The audio from the NES is incredibly limited, but we got the most out of it. It really boils down to sound design, and I’ve picked up enough about sound design from being around T. Jay [Christenson’s] analog synthesizers in Space Raft to know how to deal with an ADSR envelope — the differences in wave shapes, etc.

I just simply wrote music that sounds good for the platform, the pacing of the game, and the resources I had available as far as memory usage. I use a free program called Famitracker to input all the notes via my typing keyboard. It takes a little more planning, but the principles are the same: find a rhythm, write a bass line or melody and add to it until it’s finished.

In this project, we committed to using the NES’ very primitive audio sampling channel to create kick, snare and tambourine percussion sounds, which freed us up to add more crucial sword sound effects.

The Storied Sword: "Sorcerous Heights"

What are the main differences of being a "regular" songwriter — writing and recording a song with guitar, bass, drums, etc. — compared to writing an NES version of a song that's got that classic 8-bit, chiptune framework?

In the past four years, I’ve written music for over 30 NES projects big and small. Usually, my first order of business is to plan out the requirements of the sound effects. Those vary wildly from game to game.

Whenever a sound effect plays, you momentarily lose an entire channel of music, which can really destroy a piece of music if arranged poorly. So I like to think of it as a magic act. I’ll be waving my right hand in your face so you don’t notice what my left hand is doing. That essentially means composing one dominant melody voice and one harmony voice that is there to support the main voice, while secretly designed to be less important so when it disappears you don’t even notice.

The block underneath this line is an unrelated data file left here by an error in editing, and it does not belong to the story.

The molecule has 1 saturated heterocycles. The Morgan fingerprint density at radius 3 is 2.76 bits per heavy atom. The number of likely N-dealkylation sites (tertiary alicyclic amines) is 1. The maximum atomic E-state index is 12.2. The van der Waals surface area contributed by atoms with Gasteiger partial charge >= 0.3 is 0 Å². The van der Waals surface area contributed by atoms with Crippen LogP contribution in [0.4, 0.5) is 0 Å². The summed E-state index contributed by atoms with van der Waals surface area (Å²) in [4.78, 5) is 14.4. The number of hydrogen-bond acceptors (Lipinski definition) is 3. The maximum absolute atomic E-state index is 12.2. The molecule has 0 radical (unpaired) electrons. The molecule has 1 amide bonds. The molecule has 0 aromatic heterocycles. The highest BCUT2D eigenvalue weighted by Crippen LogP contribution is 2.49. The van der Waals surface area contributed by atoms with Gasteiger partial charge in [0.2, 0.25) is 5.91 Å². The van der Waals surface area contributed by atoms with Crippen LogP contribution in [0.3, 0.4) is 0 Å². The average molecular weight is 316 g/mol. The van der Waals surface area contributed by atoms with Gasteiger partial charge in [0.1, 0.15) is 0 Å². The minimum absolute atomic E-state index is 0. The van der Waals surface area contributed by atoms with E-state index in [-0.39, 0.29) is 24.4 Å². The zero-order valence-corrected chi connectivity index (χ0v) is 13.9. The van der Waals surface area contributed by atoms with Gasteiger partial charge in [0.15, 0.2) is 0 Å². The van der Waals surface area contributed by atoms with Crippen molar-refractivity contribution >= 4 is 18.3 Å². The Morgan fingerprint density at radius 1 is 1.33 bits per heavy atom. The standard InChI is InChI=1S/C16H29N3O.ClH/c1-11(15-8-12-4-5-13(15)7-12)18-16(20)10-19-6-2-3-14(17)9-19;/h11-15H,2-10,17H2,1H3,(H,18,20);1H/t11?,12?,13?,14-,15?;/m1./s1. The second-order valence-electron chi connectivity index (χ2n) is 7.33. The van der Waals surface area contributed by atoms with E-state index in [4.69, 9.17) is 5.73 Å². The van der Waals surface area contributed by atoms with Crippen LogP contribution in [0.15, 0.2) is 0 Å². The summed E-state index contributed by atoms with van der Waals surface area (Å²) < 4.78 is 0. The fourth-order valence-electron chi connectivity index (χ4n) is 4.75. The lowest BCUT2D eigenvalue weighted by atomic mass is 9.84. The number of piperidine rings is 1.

The NES also has a triangle wave that many composers use for bass since it has no volume control, making it annoyingly loud in some cases. It’s an exceedingly small sandbox to play in as a composer. But, like I said before, there’s something wildly exciting to me about being an alarm clock composer. It’s trash media to most, and I love it for that.

You are in the midst of fundraising to bring The Storied Sword to life. What are your biggest goals with this effort?

Realistically, the biggest goal is to bring people joy. These old games occupy so much real estate in people’s imaginations. If we could somehow add to that and extend the lifespan for this beloved console, we’d be thrilled. I have a lot of pipeline projects in mind for this game, including a sequel or a possible dime-store-style novelization. If we reach our funding, we’ll start to unveil some of those ideas to serve as stretch goals.

Tell me about your connection to The Midwest Gaming Classic, coming up this weekend. What's your history with the event (and what will this year's event hold for you)?

The Midwest Gaming Classic has quickly become the Mecca of NES Homebrew since I started attending in 2019. I can’t take any credit for that, but I have occupied a front-row seat while cheerleading that progress. I recognize how important community building is from my formative years contributing to the Green Bay DIY punk-rock scene.

As retro game developers, there aren’t many opportunities to meet face to face. MGC gives us a rendezvous on the calendar and a chance to talk with other developers and players about what their interests are. All of us have an active interest in encouraging each other to make cool stuff, so we also like to encourage anybody who might have interest in working with the NES as a creative platform to come and ask us questions and get involved.

It’s a fulfilling creative platform for my self-expression. I liken it to the model-railroad boom of the 1950s — something about dealing with the world in miniature really makes my heart happy.

88Nine Music Director / On-Air Talent | Radio Milwaukee